Well exciting news!! In June 2022, “The Natural Sciences and Engineering Research Council of Canada (NSERC) has awarded the Institute for Sustainable Horticulture at KPU $440,000 over two years to conduct the research into accelerating agricultural innovation to address climate change challenges. The funding, which is spread evenly across two years, allows up to seven industry partners to participate each year, as well as three KPU faculty researchers, several technicians and 12 student research assistants.” Farmer’s Hive in-kind contribution over the next two years is to provide KPU with the ability to collect real-time environmental data in a number of different locations. Our team will use wireless IoT sensors to stream data directly to our cloud based platform. “Technologies such as the laser and the Internet of Things applied to agriculture will provide producers with new tools to de-risk the farming enterprise as climate change increases those risks.” More to follow, so stay tuned.
Schools and students connected remotely
Enabling academic projects to continue in real-time with no physical location needed.
We deliver a plug and play solution connecting environmental data such as soil moisture, soil temperature, humidity, atmospheric pressure, air temperature, and various other sensor information directly to the cloud.
Multiple users can access the cloud through the Farmer’s Hive platform. This means students and professors can successfully work together. Using real-time data to stream to the platform to share metrics for project analysis & predictions. Exposure to data in this form creates new ideas in learning more about plant life. While helping create an ideal environment, to produce ideal crop yields.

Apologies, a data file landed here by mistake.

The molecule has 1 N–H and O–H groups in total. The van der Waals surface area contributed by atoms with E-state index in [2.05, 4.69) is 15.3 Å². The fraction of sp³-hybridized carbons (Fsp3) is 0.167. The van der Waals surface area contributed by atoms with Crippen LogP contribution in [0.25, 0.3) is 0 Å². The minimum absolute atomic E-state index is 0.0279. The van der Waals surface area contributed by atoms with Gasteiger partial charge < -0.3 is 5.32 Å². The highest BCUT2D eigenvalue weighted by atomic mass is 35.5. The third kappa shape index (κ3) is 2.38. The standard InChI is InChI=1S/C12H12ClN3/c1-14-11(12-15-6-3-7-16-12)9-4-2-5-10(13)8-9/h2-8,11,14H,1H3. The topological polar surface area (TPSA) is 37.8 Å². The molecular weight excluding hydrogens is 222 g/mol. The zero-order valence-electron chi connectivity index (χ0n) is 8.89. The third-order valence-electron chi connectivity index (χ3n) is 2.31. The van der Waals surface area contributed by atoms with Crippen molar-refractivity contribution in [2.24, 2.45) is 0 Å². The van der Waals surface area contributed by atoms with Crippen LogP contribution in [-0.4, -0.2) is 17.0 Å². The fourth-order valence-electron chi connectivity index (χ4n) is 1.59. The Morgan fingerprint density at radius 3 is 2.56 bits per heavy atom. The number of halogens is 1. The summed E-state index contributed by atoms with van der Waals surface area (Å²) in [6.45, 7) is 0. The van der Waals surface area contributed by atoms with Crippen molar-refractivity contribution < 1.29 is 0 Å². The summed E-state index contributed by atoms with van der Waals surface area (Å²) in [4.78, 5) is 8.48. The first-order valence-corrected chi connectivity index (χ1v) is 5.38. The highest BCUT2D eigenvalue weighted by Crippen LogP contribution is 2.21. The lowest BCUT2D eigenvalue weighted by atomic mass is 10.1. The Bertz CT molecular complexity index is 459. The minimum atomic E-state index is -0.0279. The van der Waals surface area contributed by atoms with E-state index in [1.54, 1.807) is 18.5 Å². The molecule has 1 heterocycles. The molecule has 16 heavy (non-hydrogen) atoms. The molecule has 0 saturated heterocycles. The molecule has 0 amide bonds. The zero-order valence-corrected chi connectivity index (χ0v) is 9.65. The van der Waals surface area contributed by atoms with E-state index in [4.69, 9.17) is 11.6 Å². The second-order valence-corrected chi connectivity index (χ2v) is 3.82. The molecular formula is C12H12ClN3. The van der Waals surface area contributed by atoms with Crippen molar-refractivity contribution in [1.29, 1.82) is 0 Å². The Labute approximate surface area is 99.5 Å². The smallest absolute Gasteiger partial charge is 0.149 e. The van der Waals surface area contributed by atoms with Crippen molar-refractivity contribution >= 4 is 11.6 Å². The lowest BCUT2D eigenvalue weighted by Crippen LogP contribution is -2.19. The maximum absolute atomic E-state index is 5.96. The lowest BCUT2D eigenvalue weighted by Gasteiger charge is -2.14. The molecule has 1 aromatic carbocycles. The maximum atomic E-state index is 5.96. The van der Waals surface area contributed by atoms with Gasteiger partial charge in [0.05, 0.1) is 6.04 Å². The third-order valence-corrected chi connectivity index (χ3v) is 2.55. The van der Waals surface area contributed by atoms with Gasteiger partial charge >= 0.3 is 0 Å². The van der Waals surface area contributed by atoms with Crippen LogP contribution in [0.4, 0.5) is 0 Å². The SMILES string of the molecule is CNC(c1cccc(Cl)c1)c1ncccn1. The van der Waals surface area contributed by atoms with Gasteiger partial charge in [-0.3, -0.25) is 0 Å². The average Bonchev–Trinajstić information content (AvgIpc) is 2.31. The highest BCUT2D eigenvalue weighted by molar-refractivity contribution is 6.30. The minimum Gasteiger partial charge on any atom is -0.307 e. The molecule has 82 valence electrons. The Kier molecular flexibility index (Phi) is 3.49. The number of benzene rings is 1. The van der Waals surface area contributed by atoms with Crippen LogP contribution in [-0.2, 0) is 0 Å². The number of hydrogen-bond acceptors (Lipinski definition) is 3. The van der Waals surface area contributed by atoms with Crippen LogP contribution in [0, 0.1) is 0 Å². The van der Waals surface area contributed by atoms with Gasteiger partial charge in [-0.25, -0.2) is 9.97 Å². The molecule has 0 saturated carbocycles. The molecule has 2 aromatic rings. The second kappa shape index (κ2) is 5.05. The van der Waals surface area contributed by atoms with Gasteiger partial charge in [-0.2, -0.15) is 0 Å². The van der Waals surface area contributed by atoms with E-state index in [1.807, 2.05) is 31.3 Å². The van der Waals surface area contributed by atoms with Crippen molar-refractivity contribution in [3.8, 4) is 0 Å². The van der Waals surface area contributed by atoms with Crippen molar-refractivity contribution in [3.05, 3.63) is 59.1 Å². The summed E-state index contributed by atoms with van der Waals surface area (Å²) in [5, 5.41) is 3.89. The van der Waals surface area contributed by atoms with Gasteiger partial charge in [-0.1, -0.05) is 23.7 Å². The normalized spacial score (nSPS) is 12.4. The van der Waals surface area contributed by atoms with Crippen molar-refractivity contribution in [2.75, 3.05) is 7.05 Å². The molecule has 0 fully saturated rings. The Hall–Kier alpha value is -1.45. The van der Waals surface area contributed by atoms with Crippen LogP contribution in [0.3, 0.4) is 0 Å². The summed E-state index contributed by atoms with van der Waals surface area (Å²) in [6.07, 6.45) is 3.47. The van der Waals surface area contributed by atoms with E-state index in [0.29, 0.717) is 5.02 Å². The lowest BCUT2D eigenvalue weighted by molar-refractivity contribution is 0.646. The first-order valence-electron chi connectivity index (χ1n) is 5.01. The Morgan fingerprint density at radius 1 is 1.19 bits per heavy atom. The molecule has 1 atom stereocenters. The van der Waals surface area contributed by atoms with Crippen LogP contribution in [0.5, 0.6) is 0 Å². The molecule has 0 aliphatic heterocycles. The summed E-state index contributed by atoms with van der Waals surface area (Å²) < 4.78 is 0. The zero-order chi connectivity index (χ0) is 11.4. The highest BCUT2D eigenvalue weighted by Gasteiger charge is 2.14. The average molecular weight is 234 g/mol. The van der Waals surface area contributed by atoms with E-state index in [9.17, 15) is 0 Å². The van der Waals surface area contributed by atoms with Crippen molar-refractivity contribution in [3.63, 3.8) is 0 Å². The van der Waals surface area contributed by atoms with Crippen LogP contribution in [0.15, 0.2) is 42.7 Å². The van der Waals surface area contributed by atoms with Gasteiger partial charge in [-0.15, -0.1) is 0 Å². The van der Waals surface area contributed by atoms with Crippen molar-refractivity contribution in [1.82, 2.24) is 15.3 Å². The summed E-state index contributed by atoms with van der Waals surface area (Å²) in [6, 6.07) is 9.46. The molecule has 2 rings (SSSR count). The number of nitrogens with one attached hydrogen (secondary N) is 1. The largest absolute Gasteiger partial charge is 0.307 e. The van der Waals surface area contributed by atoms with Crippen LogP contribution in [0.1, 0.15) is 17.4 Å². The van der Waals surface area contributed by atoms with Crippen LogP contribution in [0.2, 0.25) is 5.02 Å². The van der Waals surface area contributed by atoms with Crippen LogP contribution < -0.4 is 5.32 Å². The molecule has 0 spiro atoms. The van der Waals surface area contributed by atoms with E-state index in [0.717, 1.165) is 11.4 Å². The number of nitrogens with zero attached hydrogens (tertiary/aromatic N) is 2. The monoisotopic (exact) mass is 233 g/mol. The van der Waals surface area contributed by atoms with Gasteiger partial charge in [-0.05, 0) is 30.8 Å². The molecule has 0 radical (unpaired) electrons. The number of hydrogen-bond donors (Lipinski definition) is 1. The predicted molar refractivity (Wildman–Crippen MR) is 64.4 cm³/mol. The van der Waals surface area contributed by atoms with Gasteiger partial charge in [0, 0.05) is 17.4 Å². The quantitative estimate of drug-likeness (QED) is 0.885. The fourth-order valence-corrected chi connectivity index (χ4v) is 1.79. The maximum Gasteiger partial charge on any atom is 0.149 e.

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In one university project, students are researching the sunflower in order to provide the best possible environment to prosper & produce the optimum amount of sunflower oil. They plant the sunflower seeds & use Farmer’s Hive to monitor the environmental data in real-time as it grows. The historical data is stored for project analysis and predictions to improve conditions. They use the tool to make changes in order to provide an ideal environment for the sunflower while creating a template for future yields. Students can use the Farmer’s Hive API integration for Java and various other platforms . This means real-time information can be streamed directly online to student projects for a complete report.
Project: Thermal Resistance
Another college project example is to find a practical method for calculating the total thermal resistance of a greenhouse. Algorithms are acquired to assess heat gain from sunlight radiation and existing thermal storage capacity. A fuel converter application used to estimate costs and emissions related to various greenhouse heating systems. The outcomes of this study will help the school integrate energy data into their existing microclimate assessment package and provide people with a complete range of parameters of their growing facilities, with focus on energy information for year-round greenhouse operation. In the variable climate of Canada, heat regulation is an important component of indoor farming.
As the COVID-19 pandemic threatens food supply chains, there have been already concerns raised in relation to widespread shortages and price increases. Northern BC communities are feeling a bigger impact of the current crises. The research addresses the cost-benefit aspects of year-round indoor food production and food security for the benefit of many local businesses and the communities they serve.